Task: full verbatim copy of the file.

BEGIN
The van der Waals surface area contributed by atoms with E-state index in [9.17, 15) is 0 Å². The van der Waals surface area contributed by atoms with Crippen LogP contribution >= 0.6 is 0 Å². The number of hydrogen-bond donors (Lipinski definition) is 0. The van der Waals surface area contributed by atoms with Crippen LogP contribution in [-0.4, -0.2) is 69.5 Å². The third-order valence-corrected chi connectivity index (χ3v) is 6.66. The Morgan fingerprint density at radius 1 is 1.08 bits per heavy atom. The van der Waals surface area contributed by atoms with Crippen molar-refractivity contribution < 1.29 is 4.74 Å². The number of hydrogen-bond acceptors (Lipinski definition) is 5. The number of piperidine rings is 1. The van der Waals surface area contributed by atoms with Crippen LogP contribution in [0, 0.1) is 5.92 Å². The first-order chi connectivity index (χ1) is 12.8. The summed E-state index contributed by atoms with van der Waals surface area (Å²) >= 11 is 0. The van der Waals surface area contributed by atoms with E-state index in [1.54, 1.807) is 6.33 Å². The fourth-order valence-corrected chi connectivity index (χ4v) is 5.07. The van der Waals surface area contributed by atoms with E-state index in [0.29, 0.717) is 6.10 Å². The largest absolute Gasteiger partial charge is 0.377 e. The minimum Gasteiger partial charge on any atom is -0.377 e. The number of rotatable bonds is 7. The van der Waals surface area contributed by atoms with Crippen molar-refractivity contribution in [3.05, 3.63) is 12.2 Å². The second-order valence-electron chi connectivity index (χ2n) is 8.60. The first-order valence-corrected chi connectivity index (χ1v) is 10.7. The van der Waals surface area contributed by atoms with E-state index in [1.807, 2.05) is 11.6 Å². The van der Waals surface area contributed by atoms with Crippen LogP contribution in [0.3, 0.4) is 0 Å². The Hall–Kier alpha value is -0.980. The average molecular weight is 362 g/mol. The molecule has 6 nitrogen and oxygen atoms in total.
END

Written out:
The van der Waals surface area contributed by atoms with E-state index in [9.17, 15) is 0 Å². The van der Waals surface area contributed by atoms with Crippen LogP contribution >= 0.6 is 0 Å². The number of hydrogen-bond donors (Lipinski definition) is 0. The van der Waals surface area contributed by atoms with Crippen LogP contribution in [-0.4, -0.2) is 69.5 Å². The third-order valence-corrected chi connectivity index (χ3v) is 6.66. The Morgan fingerprint density at radius 1 is 1.08 bits per heavy atom. The van der Waals surface area contributed by atoms with Crippen molar-refractivity contribution < 1.29 is 4.74 Å². The number of hydrogen-bond acceptors (Lipinski definition) is 5. The number of piperidine rings is 1. The van der Waals surface area contributed by atoms with Crippen LogP contribution in [0, 0.1) is 5.92 Å². The first-order chi connectivity index (χ1) is 12.8. The summed E-state index contributed by atoms with van der Waals surface area (Å²) >= 11 is 0. The van der Waals surface area contributed by atoms with E-state index in [1.54, 1.807) is 6.33 Å². The fourth-order valence-corrected chi connectivity index (χ4v) is 5.07. The van der Waals surface area contributed by atoms with E-state index in [0.29, 0.717) is 6.10 Å². The largest absolute Gasteiger partial charge is 0.377 e. The minimum Gasteiger partial charge on any atom is -0.377 e. The number of rotatable bonds is 7. The van der Waals surface area contributed by atoms with Crippen molar-refractivity contribution in [3.05, 3.63) is 12.2 Å². The second-order valence-electron chi connectivity index (χ2n) is 8.60. The first-order valence-corrected chi connectivity index (χ1v) is 10.7. The van der Waals surface area contributed by atoms with E-state index in [1.807, 2.05) is 11.6 Å². The van der Waals surface area contributed by atoms with Crippen LogP contribution in [0.3, 0.4) is 0 Å². The Hall–Kier alpha value is -0.980. The average molecular weight is 362 g/mol. The molecule has 6 nitrogen and oxygen atoms in total.